There are three types of construction projects as I see it, related pretty closely to the three types of game stores out there. You can classify them as backyard, low budget, and professional.
Backyard construction and game stores are about flying under the radar. Construction is usually DIY. It's best suited for sheds in your back yards, hopefully not inhabited by tenants or your boomerang kids. Perhaps a chicken coop. It's nothing you wouldn't mind seeing torn down if you had your wrist slapped.
Game stores of this type tend to have month to month leases, no capitalization, and plans to undercut their competition and make it up in volume. There is no business plan and employees are paid in peanut butter sandwiches and Magic singles. They open when they feel like it, order inventory when there's money left after rent, and have no business terms to speak of, paying most things in COD. Most last about 18 months.
Low budget is the middle ground. It's going half way. In my construction example, I had a contractor suggest we get "someone" draw up some quick plans and tell the city we were using our mezzanine for storage to avoid all the zoning issues of having people, combustible and trampleable, using the space. It would be built with permits, but not for its intended purpose. Shady.
I think most game stores fit into low budget, a kind of backyard endeavor with fumbling around, attempting to bring their business "up to code." Low budget businesses shy away from the hard choices, like proper POS systems, professional grade fixtures and clean bathrooms. Low budget stores attempt to attract their core customer base at the expense of the general public, who can't tolerate the low budget store. Most game stores with event space are using their retail zoned business for this assembly area. It's just how it's done. It's questionable.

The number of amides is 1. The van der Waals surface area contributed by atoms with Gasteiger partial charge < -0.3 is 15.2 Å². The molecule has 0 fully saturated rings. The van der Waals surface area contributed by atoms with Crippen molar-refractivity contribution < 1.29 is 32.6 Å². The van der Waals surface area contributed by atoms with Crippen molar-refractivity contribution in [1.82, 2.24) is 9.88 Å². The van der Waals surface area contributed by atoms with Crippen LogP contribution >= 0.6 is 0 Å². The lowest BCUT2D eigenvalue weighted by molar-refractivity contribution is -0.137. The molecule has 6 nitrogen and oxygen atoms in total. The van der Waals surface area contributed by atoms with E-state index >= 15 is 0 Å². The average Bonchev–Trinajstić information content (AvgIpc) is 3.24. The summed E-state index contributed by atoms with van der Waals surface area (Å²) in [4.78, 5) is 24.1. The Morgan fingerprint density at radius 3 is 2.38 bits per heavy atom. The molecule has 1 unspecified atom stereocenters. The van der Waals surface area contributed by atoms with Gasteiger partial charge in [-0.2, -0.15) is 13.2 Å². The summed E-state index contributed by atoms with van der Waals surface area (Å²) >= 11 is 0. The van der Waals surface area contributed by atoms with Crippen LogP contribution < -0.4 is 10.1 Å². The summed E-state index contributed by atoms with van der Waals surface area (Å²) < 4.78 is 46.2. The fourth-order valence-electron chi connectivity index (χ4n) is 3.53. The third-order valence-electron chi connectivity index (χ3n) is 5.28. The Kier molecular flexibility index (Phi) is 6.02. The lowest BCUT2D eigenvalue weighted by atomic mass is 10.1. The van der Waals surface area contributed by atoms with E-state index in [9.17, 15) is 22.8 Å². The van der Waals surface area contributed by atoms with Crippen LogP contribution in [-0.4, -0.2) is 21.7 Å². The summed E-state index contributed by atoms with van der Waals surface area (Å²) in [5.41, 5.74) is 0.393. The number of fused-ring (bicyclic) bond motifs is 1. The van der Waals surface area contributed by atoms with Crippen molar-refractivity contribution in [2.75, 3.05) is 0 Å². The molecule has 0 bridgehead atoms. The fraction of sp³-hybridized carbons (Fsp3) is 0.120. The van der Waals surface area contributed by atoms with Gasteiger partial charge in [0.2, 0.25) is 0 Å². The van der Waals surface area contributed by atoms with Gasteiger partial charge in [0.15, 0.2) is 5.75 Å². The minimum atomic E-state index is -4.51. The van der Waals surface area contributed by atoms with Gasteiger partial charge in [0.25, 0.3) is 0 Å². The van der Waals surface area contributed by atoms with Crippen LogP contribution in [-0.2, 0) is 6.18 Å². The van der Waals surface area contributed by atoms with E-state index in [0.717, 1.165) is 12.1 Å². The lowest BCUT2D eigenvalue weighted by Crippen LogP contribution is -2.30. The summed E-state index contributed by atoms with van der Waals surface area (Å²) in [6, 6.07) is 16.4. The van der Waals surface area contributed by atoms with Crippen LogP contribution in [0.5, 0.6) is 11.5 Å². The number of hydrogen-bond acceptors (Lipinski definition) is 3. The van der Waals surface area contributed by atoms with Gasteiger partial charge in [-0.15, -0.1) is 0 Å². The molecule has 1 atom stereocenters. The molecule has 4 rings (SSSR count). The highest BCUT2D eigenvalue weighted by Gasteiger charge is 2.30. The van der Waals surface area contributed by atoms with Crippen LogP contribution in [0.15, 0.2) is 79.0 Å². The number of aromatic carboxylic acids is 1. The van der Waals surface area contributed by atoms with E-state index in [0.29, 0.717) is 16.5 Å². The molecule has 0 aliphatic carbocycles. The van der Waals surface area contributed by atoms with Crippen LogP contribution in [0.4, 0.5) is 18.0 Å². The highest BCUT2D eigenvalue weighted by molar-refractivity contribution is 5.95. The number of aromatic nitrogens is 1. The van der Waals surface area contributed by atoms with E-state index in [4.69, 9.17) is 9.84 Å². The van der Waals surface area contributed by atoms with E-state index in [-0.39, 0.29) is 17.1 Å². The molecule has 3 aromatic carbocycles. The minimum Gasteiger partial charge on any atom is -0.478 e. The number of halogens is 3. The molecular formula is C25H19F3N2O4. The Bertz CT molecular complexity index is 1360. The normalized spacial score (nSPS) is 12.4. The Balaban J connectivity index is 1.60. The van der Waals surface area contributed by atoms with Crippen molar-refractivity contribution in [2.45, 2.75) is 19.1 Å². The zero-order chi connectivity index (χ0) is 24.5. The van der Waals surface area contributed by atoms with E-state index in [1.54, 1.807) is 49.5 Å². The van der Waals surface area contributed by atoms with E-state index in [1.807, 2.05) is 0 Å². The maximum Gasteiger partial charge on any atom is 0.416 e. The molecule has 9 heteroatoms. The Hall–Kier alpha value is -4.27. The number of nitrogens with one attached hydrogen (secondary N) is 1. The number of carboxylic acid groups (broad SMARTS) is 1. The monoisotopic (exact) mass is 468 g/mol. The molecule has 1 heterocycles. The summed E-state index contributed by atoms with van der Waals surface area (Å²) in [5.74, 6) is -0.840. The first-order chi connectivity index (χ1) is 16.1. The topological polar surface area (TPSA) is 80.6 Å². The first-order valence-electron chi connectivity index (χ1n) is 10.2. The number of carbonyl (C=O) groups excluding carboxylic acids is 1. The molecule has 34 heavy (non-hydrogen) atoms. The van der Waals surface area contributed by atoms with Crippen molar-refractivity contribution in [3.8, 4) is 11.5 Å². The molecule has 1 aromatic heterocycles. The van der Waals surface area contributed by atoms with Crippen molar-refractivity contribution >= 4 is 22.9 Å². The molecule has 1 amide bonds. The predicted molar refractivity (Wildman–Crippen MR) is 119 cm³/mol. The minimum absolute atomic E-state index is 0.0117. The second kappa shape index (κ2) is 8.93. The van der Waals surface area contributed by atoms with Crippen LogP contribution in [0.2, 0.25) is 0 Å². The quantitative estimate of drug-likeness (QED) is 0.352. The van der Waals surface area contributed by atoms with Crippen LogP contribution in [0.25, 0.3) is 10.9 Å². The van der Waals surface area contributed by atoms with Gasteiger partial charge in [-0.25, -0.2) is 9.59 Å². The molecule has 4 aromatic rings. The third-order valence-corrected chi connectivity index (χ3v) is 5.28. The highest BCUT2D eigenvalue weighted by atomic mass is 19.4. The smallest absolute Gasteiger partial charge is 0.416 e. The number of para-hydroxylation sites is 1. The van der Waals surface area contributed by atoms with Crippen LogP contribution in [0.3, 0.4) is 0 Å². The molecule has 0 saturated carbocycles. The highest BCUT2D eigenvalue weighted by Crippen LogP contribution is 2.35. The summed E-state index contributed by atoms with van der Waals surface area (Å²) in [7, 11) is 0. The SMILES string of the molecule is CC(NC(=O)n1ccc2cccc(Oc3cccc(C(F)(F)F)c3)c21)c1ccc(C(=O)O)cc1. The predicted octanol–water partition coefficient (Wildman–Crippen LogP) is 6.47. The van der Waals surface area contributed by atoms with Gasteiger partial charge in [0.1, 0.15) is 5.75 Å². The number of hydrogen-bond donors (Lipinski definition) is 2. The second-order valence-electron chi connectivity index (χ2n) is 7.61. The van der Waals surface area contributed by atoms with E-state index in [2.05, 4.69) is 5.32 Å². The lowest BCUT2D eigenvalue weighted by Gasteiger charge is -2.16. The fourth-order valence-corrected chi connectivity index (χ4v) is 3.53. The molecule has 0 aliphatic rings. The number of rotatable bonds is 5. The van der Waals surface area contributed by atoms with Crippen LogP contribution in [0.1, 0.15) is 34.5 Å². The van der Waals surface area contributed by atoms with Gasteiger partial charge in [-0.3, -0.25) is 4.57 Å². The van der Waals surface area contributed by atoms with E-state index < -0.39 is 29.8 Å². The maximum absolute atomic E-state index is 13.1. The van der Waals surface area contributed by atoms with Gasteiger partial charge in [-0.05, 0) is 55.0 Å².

I stand up for game stores, in general, but this model does seem to be the norm. The reason is capitalization. To start with anything less than a luxury car budget is to spend years scrimping and burning the candle at both ends in hopes of making it. It's hard to justify a $7,000 POS system when you've been subsisting on ramen for the last two years. My brain would have re-wired itself for survival in half that time. Likewise, the low budget construction plan was the only model that made fiscal sense for us when we looked at expanding, although that wasn't enough reason to do it.
Professional grade construction projects are playing by all the rules, hiring architects, working truthfully with the city and your property management company, and generally spending money that only multi million dollar businesses can afford. This is what we're doing with our expansion, but only because of our extra Kickstarter money. Otherwise we wouldn't have done it at all, as even the low budget model is too shady for a profitable business.
Professional game stores exist in the top 10% of stores in the country. They're based on a business plan, are usually highly diversified, and tend towards mainstream retail in their equipment and procedures. These stores have more in common with a typical retail mall store than a backyard game store. It takes a lot of capital, and as I've mentioned many times, that type of investment is not very wise. It's a combination of someone driven by passion with the desire to run a top notch business.